All of our GCP infrastructure is terraformed and changes are rolled out via CI. That way, developers do not necessarily need admin permissions on the GCP infrastructure but can still do all the changes they require via the Terraform code.

We decided that to create the same workflow for the GitHub "infrastructure" as well. After a few iterations, we implemented a Terraform module with our desired repository settings, imported all the users and a few repositories, and finished with a working PoC that achieved everything we wanted.

We were confident we had built a good solution and that the teams would like it as much as we did. It turns out the reactions weren't quite as glowing as we had expected.

Great Solutions Are Not Enough. You Need to Everyone's Consensus 

When we showcased the project to the teams in the following guild meeting, the initial reaction was positive. They saw the benefits of easy repository setups, simple configuration (as little as eight lines of code for full configuration), and persistence over all the repositories. Yet, as the demo continued, questions and concerns around the permissions started to overshadow the many benefits.

A few meetings later, we managed to boil down all concerns to two major needs:

  • The ability to create repositories, not via the code, for PoCs and testing;

  • The ability to ignore branch protection in special cases (.i.e.  they need to be repository admins).

Facing the Harsh Reality

What started as a project that we, the SRE team, thought covered all our concerns ended up not being quite so. We needed to make some security-related compromises to enable more needed usability.

We agreed the repository "owner" team would have admin rights on the repository to use the admin "superpower" when necessary. We also agreed they would not change permissions manually (the GitHub Terraform provider does not have, as I am writing this post, an authoritative permissions management). We also provided them the option to create repositories manually and later import them to Terraform using an import script we wrote for them.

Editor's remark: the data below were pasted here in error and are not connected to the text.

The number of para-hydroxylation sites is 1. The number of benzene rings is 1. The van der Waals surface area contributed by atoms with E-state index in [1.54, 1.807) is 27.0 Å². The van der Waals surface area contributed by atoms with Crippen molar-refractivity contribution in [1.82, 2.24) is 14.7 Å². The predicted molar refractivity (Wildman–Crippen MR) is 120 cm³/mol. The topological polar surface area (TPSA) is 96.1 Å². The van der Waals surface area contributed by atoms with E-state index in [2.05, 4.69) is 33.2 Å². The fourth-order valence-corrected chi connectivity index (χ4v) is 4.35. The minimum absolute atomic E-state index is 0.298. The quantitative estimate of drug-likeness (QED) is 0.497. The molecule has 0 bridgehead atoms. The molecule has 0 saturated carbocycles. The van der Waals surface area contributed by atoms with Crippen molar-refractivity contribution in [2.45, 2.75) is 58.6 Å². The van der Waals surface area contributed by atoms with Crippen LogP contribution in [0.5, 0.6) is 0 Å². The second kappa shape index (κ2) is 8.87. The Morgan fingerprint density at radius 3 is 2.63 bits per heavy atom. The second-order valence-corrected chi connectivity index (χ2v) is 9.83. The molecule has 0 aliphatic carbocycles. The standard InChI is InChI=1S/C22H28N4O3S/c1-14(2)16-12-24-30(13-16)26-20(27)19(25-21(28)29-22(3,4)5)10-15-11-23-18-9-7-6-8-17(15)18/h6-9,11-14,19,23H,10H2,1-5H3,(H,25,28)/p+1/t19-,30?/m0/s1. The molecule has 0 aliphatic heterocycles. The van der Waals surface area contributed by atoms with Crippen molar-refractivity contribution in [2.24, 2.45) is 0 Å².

However, the developers did understand the need for certain control measures.

module "my_repo" {
  source = ""
  name        = "my-repo"
  code_owners = ["* @my_org/my_team"]
  branch_protection = [{
    pattern                       = "master"
    required_pull_request_reviews = {}
    required_status_checks = {
      contexts = [ "ci/circleci: lint", "ci/circleci: plan" ]
  permissions = [
      { team = local.all_teams["my_team"].id, role = "admin" },
      { team = local.all_teams["other_team"].id, role = "pull" },


As I hope this example emphasized, balancing security and usability is a like pulling a too-short blanket. You can rarely implement all of the security and compliance measures without impacting the usability of a system.

As for the project itself, it's now been in use for some time, and the general feedback is relatively good. It may not a perfect solution, and it still has some room for improvement, but it's a small step in the right direction. 

There is a saying that Rome wasn't built in a day. The same idea stands for security.

Meanwhile, feel free to check out some of our open source tools on our GitHub repository.

Nir Tal avatar

Nir Tal

Site Reliability Engineer at UP42